Some feelings that you are not noticing right now are a good example of how hypnosis works to control pain. For example, you have probably not been noticing the feelings of temperature on the inside of your left elbow until you read this sentence. The sensations are there, but your conscious attention is on the computer screen in front of you, and the words that you are reading.
You have likely had the experience of noticing a bruise, bump, or scratch that must have happened earlier, but you did not notice it until when you saw it sometime later. Not only that, it looks like it should hurt, but there is no pain.
So, what is going on?
Research has shown that the mechanisms of hypnotic pain control are different than the way drugs work. Drugs alter the chemistry of the nerves so that pain impulses are muted or eliminated. In someone using hypnosis for pain control, there is no change in the pain impulses coming from the nerves. The nerves are sending the pain signals, they just never enter conscious awareness. So, the person is simply unaware of any pain.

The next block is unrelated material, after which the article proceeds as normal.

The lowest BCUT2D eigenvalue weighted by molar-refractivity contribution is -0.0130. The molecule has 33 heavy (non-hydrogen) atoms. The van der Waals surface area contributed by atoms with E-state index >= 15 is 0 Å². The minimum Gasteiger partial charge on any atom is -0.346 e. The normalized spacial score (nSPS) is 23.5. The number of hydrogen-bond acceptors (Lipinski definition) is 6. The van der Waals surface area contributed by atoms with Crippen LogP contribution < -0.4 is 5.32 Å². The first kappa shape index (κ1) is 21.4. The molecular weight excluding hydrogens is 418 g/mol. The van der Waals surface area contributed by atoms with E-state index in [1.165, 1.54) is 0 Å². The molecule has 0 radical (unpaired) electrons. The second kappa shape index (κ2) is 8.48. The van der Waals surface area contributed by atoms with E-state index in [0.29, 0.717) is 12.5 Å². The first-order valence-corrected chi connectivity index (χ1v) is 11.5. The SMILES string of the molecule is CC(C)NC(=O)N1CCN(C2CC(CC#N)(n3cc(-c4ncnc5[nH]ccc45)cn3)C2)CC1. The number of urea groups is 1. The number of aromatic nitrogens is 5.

Some of the reasons that hypnosis is not used more commonly by medical doctors are that hypnosis is time consuming, drugs are easier to measure and administer than hypnosis, and drugs are not as dependent on the doctor establishing and maintaining rapport with the patient.
Advantages of using hypnosis for pain control include that there is no possibility of overdose, toxicity, or addiction. Another advantage is that hypnosis never triggers allergic responses. That is why it is sometimes used for surgical anesthesia for patients who cannot tolerate drugs.